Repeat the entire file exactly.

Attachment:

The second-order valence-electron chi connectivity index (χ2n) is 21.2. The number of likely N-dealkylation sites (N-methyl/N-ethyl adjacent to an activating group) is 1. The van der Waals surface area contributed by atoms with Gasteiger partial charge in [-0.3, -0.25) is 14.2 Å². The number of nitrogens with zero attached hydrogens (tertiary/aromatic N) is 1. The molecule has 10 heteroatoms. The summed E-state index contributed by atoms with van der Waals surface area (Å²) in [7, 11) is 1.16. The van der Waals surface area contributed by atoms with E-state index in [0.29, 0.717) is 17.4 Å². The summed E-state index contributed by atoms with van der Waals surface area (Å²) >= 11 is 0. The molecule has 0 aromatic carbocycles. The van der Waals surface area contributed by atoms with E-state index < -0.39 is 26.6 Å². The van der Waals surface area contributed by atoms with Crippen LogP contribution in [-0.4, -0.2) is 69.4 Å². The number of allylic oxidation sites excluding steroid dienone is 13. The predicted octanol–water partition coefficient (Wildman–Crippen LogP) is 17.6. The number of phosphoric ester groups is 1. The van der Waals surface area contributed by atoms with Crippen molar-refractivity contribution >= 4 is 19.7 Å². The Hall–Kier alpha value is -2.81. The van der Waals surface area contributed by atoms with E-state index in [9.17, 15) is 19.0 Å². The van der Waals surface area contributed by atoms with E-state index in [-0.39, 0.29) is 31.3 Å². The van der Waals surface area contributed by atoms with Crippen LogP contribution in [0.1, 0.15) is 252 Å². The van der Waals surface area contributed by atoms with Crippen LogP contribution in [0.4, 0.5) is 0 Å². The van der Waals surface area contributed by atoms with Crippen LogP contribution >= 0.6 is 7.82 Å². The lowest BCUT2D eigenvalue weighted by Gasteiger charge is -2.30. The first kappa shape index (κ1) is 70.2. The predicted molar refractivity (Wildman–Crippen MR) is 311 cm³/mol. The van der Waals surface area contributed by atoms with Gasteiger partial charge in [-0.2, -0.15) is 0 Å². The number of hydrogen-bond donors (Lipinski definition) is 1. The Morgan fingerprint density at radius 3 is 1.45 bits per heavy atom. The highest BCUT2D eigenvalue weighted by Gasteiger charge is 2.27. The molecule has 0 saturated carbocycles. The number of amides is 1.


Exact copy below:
The second-order valence-electron chi connectivity index (χ2n) is 21.2. The number of likely N-dealkylation sites (N-methyl/N-ethyl adjacent to an activating group) is 1. The van der Waals surface area contributed by atoms with Gasteiger partial charge in [-0.3, -0.25) is 14.2 Å². The number of nitrogens with zero attached hydrogens (tertiary/aromatic N) is 1. The molecule has 10 heteroatoms. The summed E-state index contributed by atoms with van der Waals surface area (Å²) in [7, 11) is 1.16. The van der Waals surface area contributed by atoms with E-state index in [0.29, 0.717) is 17.4 Å². The summed E-state index contributed by atoms with van der Waals surface area (Å²) >= 11 is 0. The molecule has 0 aromatic carbocycles. The van der Waals surface area contributed by atoms with E-state index < -0.39 is 26.6 Å². The van der Waals surface area contributed by atoms with Crippen LogP contribution in [-0.4, -0.2) is 69.4 Å². The number of allylic oxidation sites excluding steroid dienone is 13. The predicted octanol–water partition coefficient (Wildman–Crippen LogP) is 17.6. The number of phosphoric ester groups is 1. The van der Waals surface area contributed by atoms with Crippen molar-refractivity contribution >= 4 is 19.7 Å². The Hall–Kier alpha value is -2.81. The van der Waals surface area contributed by atoms with E-state index in [9.17, 15) is 19.0 Å². The van der Waals surface area contributed by atoms with E-state index in [-0.39, 0.29) is 31.3 Å². The van der Waals surface area contributed by atoms with Crippen LogP contribution in [0.1, 0.15) is 252 Å². The van der Waals surface area contributed by atoms with Crippen LogP contribution in [0.4, 0.5) is 0 Å². The van der Waals surface area contributed by atoms with Crippen LogP contribution >= 0.6 is 7.82 Å². The lowest BCUT2D eigenvalue weighted by Gasteiger charge is -2.30. The first kappa shape index (κ1) is 70.2. The predicted molar refractivity (Wildman–Crippen MR) is 311 cm³/mol. The van der Waals surface area contributed by atoms with Gasteiger partial charge in [-0.2, -0.15) is 0 Å². The number of hydrogen-bond donors (Lipinski definition) is 1. The Morgan fingerprint density at radius 3 is 1.45 bits per heavy atom. The highest BCUT2D eigenvalue weighted by Gasteiger charge is 2.27. The molecule has 0 saturated carbocycles. The number of amides is 1.